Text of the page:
Sunday, March 13, 2011

Testing 1, 2, 3...

So it began with aunt flow. In fertility world: AF. Simply put but not over descriptive. Then on cycle day 3 (CD 3) I went in for blood work. Holy mother did they take a lot of blood. Not to be crude, but I was already hemmorhaging from other places...did we need to take a quart more? Whats even more fun, I had to fast. So here I was, a rainy Saturday morning, no food, already loosing blood, on my way to give some away. 6 vials worth. Cool. Awesome.....I thought I was going to pass out! But after a mocha and a large egg and sausage scramble I was ready to begin my search for answers!

Here is a link if you are interested in what they tested my blood for: They also checked a complete blood count, and metabolic panel for my electrolyte levels and kidney function.

On CD 5 I went in to the office for my early cycle ultrasound which I now know should be called the crimson ultrasound (I'll explain). First off, good news, all my labs came out fine. Great! No hormone imbalances thus far. I remember the doctor saying to me, "this is very promising." Then, we proceeded with the ultrasound. I was hoping for a large glob of goop on my belly and then a easy start. Nope, these ultrasounds must be completed transvaginally. Yep, up that-a-way...on day 5...when things aren't at their best. Cool.

The ultrasound device looks like, well, a really long vibrator. And, to make it sanitary they cover it with a very long.......c'mon you can guess....condom! Alright, now we're getting into the nitty gritty. To make an amazingly inappropriate story short they spent the next twenty minutes looking at my uterus, and both ovaries. They expected to see several maturing follicles on each ovary. This is called "recruitment phase" because many follicles (aka eggs) are developing at this point. In another week or two a dominent follicle takes over, and that becomes the egg that is released during ovulation. My uterus looked good, a nice little home for a fertilized egg if one should come its way.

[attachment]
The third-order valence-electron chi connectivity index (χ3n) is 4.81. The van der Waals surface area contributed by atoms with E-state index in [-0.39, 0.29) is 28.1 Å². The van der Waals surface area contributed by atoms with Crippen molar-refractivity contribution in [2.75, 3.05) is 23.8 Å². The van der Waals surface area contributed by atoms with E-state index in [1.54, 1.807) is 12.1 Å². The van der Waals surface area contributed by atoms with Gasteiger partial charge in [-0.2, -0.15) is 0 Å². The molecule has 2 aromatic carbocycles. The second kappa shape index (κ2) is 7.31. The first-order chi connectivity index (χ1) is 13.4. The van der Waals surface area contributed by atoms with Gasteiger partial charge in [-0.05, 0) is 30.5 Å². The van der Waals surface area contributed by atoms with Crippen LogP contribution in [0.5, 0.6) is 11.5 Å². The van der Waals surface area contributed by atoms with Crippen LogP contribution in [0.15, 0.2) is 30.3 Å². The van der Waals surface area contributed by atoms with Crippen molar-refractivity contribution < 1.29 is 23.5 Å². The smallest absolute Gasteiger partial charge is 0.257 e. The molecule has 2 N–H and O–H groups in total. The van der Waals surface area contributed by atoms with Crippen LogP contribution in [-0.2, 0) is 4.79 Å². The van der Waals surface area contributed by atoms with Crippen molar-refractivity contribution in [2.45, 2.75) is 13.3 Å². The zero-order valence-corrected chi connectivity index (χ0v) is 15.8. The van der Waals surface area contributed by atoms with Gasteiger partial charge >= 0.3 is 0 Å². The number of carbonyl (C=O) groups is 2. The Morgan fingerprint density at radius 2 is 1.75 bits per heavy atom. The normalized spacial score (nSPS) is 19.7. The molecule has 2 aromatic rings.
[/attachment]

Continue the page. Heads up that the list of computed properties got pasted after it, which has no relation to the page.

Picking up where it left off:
Everything looked fine so far, which was good news. But, if nothing was wrong....why weren't we getting pregnant?

After I ovulated (which I tracked with ovulation predictor sticks) I went in for another blood test. Its called a progesterone test. Progesterone is what sustains the second part of the menstrual cycle. It is what allows time for an embryo to make the journey down the fallopian tubes and implant in the uterus without being evacuated too soon with aunt flow. So, if you have low progesterone after ovulation, you can begin to spot or start a new cycle before 10-12 days past ovulation, thereby preventing successful pregnancy. Also, progesterone is used to detect ovulation. Since progesterone peaks 5-8 days past ovuation it is drawn then. For a natural cycle the level should be above 10. Mine was 17. Good, I ovulated. The only thing a little different about me is that I didn't ovulate until I was around CD 22, making my cycles longer. This isn't the end of the world, but could be a factor in our problem.

I did not conceive this cycle, so it was on to more tests....

1 comment:

  1. You and the u/s wand will become VERY good friends throughout this journey! I figured up, by the time our IVF is over I will have had around 30 u/s since our initial visit with the RE in October!